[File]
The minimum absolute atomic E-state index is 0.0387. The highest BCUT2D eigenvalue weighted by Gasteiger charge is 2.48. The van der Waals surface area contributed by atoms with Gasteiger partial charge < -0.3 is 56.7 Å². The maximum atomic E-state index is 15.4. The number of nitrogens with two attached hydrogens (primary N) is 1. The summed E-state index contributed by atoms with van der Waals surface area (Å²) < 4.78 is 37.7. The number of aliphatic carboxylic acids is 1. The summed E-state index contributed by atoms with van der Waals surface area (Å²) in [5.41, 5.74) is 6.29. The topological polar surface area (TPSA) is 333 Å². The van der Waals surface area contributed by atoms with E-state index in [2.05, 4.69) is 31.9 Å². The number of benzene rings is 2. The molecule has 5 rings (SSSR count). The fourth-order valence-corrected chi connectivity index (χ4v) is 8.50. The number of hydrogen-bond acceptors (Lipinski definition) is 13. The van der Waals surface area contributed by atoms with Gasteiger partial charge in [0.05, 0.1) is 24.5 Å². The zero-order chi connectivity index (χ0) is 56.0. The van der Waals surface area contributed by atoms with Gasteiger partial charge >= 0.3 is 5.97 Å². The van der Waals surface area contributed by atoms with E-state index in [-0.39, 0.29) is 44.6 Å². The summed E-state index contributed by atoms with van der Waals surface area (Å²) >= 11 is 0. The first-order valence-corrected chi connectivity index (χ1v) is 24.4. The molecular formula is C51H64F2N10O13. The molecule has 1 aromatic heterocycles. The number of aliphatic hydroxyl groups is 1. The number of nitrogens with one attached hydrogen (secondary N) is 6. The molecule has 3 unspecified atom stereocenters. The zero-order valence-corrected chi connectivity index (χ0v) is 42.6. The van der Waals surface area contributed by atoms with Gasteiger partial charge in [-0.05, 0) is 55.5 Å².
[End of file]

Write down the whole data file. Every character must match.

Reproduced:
The minimum absolute atomic E-state index is 0.0387. The highest BCUT2D eigenvalue weighted by Gasteiger charge is 2.48. The van der Waals surface area contributed by atoms with Gasteiger partial charge < -0.3 is 56.7 Å². The maximum atomic E-state index is 15.4. The number of nitrogens with two attached hydrogens (primary N) is 1. The summed E-state index contributed by atoms with van der Waals surface area (Å²) < 4.78 is 37.7. The number of aliphatic carboxylic acids is 1. The summed E-state index contributed by atoms with van der Waals surface area (Å²) in [5.41, 5.74) is 6.29. The topological polar surface area (TPSA) is 333 Å². The van der Waals surface area contributed by atoms with E-state index in [2.05, 4.69) is 31.9 Å². The number of benzene rings is 2. The molecule has 5 rings (SSSR count). The fourth-order valence-corrected chi connectivity index (χ4v) is 8.50. The number of hydrogen-bond acceptors (Lipinski definition) is 13. The van der Waals surface area contributed by atoms with Gasteiger partial charge in [0.05, 0.1) is 24.5 Å². The zero-order chi connectivity index (χ0) is 56.0. The van der Waals surface area contributed by atoms with Gasteiger partial charge >= 0.3 is 5.97 Å². The van der Waals surface area contributed by atoms with E-state index in [-0.39, 0.29) is 44.6 Å². The summed E-state index contributed by atoms with van der Waals surface area (Å²) >= 11 is 0. The first-order valence-corrected chi connectivity index (χ1v) is 24.4. The molecular formula is C51H64F2N10O13. The molecule has 1 aromatic heterocycles. The number of aliphatic hydroxyl groups is 1. The number of nitrogens with one attached hydrogen (secondary N) is 6. The molecule has 3 unspecified atom stereocenters. The zero-order valence-corrected chi connectivity index (χ0v) is 42.6. The van der Waals surface area contributed by atoms with Gasteiger partial charge in [-0.05, 0) is 55.5 Å².